2) I went to pay for the crate, and I was first in line as the cashier was helping a customer. Inexplicably, an African American customer came around to the end of an unmanned cash till, and a male shop assistant came to that till to ring up his order – while I was clearly in line.
Whatever. It was my turn soon, and I paid.
3) I walked out of the store carrying the crate (with some other supplies that I’d gotten at Dollarama earlier that day in that crate), and went down the stairs, and tripped and fell on (I think) the second-last step. A teenager who was going up asked me if I was okay. I wasn’t, but I thought I was.
Soon, I realized I was bleeding and the crate was broken.
I took it back into the store and explained to the first employee I saw that I had tripped and was bleeding, and if they had a band-aid. Three employees came to me but it seemed nobody knew what to do.
Finally, one of them gave me some band-aids and offered to let me use the washroom. I took the key and went to use the washroom and fix myself up.
4) When I came out, a different employee saw me and sarcastically said that if I needed to use the restroom, I needed to put my backpack at the front. Since I was still in pain and in shock of tripping, I let that comment go.
Why did I choose to come on this night? It was my own mistake. I’d always thought that this store closes at 8pm daily, but earlier in the day I checked its store hours on my phone and found that it closes at 10pm on Thursdays (that particular day).
And I went to that store at around 9pm, when it was dark. And I fell down the stairs. My fault. What upsets me is that I watch where I’m going, and I did watch my step. And I still tripped.
It didn’t help, though, that there were three missteps by the store. 1) no crates accessible for customers, 2) the male employee inexplicably helping a guy who wasn’t lining up, and 3) it was dark and there wasn’t any lighting.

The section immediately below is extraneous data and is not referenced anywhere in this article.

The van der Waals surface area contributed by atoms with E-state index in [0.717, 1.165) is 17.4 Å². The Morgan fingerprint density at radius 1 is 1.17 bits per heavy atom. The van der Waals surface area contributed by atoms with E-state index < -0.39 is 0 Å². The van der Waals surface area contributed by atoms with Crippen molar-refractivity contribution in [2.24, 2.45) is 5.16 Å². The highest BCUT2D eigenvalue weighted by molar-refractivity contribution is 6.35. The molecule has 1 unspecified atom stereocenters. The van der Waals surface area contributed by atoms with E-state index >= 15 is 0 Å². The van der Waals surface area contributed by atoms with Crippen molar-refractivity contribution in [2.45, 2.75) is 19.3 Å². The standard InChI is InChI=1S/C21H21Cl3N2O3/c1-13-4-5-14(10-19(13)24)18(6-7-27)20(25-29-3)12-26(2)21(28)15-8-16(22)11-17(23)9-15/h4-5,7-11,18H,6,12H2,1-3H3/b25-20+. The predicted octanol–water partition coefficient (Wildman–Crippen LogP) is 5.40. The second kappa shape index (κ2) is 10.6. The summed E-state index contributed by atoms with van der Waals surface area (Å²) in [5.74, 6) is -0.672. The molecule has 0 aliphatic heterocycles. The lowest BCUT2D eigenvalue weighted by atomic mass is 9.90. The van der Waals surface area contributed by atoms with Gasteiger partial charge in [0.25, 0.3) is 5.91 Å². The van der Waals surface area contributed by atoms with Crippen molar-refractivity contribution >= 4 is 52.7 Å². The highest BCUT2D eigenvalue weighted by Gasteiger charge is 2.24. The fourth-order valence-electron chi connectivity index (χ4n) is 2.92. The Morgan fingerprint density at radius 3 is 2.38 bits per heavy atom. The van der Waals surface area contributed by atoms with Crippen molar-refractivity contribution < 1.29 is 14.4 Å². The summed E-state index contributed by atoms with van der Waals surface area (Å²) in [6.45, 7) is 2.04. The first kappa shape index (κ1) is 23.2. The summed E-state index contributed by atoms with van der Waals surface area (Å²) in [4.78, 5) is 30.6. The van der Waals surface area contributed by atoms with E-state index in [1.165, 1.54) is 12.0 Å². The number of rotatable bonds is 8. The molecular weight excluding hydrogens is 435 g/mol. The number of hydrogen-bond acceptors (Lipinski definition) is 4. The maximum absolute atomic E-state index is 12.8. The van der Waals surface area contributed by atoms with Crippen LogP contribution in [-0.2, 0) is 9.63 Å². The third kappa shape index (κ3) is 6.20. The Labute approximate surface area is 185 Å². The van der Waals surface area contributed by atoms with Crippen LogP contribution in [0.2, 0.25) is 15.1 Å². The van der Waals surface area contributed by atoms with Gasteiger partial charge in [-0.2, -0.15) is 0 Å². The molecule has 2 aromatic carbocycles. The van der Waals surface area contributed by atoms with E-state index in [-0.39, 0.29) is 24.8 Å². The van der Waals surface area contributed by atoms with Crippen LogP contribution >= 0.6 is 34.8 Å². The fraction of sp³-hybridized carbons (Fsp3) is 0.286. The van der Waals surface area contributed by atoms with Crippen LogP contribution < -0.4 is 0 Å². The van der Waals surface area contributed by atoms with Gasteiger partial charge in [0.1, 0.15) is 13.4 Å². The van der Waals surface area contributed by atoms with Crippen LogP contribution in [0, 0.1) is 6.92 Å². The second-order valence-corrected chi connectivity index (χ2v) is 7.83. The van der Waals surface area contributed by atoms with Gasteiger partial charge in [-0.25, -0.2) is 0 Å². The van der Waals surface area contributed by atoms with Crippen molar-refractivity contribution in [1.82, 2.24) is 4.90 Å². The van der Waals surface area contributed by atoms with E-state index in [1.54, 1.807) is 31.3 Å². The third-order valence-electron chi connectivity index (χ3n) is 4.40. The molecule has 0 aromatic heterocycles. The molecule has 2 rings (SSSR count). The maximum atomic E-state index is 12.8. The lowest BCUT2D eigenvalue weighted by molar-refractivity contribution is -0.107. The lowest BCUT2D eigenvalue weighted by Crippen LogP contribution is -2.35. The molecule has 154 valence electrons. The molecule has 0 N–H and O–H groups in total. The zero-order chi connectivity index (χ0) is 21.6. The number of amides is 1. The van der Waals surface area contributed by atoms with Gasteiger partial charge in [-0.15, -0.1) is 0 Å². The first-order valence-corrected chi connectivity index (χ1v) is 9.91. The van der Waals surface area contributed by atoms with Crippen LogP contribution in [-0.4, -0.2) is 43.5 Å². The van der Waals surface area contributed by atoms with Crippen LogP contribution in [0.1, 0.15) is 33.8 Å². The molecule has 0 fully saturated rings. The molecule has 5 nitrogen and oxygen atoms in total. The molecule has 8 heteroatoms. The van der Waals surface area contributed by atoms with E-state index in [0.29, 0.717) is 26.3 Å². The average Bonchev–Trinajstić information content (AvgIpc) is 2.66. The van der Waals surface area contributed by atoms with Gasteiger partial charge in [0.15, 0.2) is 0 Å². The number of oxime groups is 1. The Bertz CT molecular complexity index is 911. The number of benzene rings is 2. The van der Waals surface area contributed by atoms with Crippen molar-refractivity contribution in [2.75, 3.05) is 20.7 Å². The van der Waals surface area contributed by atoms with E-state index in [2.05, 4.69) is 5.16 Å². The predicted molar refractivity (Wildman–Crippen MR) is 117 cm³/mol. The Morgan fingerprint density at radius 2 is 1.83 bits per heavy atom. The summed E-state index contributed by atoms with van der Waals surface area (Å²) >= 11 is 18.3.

If those first two things didn’t happen, I might have gotten out of the store a few minutes earlier, and perhaps I wouldn’t have tripped? (ie. maybe I would have taken a different step or walked down in a different way…) It’s just one of those things where you second-guess things and wonder if things might have been different if…
PS – Oh yeah, that crate broke when I fell. When I was in the store after the mishap, I showed them the crate and I offered to buy a new one. Yup, they charged me. Meanwhile, even as I was bleeding and limping around, not one customer or anybody not in uniform (other than that teenager outside the store) asked me if I was okay. Nobody gives a damn.
Another interesting night in the press box at Nat Bailey Stadium in Vancouver…
It was a night of predictions, extra innings, and … trying new snacks.
For starters, the local Vancouver Canadians were ahead of Boise 2-0 entering the sixth inning.
I looked over at the official scorer, Mike, and told him that the sixth inning seemed to be the C’s “trouble inning” as the team had just lost the previous night in Spokane by giving up back-to-back homers in a 2-1 loss. Plus, the week before, they’d lost a pair of games in Tri-City by giving up the lead in the sixth.
Sure enough, Boise scored twice in the sixth – thanks in part to an error – to tie the game.
As the night progressed, you could tell the pitching was dominant on both sides, and it might take some luck to get the tie-breaking run across.
So I told the scorer that the winning run – or go-ahead run – might come home on a wild pitch with a runner on third.